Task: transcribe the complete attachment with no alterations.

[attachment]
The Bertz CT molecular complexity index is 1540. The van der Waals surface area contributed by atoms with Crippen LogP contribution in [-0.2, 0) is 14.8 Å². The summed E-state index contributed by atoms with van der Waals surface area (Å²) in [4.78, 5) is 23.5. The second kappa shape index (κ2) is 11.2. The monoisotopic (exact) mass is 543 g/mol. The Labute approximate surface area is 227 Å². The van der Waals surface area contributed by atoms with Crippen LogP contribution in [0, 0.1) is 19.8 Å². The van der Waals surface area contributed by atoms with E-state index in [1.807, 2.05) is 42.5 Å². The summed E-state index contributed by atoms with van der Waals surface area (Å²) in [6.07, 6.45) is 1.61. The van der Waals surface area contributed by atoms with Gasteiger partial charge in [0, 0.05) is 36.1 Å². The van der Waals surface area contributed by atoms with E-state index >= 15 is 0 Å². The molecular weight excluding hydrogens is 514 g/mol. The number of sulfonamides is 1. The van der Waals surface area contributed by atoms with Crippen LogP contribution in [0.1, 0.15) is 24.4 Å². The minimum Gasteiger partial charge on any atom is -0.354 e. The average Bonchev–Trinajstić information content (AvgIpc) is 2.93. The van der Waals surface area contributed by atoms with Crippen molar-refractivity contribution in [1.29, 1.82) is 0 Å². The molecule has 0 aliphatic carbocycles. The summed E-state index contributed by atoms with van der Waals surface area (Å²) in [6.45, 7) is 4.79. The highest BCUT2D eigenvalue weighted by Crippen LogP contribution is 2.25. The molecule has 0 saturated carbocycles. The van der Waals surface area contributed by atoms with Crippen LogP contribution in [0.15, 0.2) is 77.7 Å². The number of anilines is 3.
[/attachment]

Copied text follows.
The Bertz CT molecular complexity index is 1540. The van der Waals surface area contributed by atoms with Crippen LogP contribution in [-0.2, 0) is 14.8 Å². The summed E-state index contributed by atoms with van der Waals surface area (Å²) in [4.78, 5) is 23.5. The second kappa shape index (κ2) is 11.2. The monoisotopic (exact) mass is 543 g/mol. The Labute approximate surface area is 227 Å². The van der Waals surface area contributed by atoms with Crippen LogP contribution in [0, 0.1) is 19.8 Å². The van der Waals surface area contributed by atoms with E-state index in [1.807, 2.05) is 42.5 Å². The summed E-state index contributed by atoms with van der Waals surface area (Å²) in [6.07, 6.45) is 1.61. The van der Waals surface area contributed by atoms with Gasteiger partial charge in [0, 0.05) is 36.1 Å². The van der Waals surface area contributed by atoms with E-state index >= 15 is 0 Å². The molecular weight excluding hydrogens is 514 g/mol. The number of sulfonamides is 1. The van der Waals surface area contributed by atoms with Crippen LogP contribution in [0.1, 0.15) is 24.4 Å². The minimum Gasteiger partial charge on any atom is -0.354 e. The average Bonchev–Trinajstić information content (AvgIpc) is 2.93. The van der Waals surface area contributed by atoms with Crippen molar-refractivity contribution in [1.29, 1.82) is 0 Å². The molecule has 0 aliphatic carbocycles. The summed E-state index contributed by atoms with van der Waals surface area (Å²) in [6.45, 7) is 4.79. The highest BCUT2D eigenvalue weighted by Crippen LogP contribution is 2.25. The molecule has 0 saturated carbocycles. The van der Waals surface area contributed by atoms with Crippen LogP contribution in [0.15, 0.2) is 77.7 Å². The number of anilines is 3.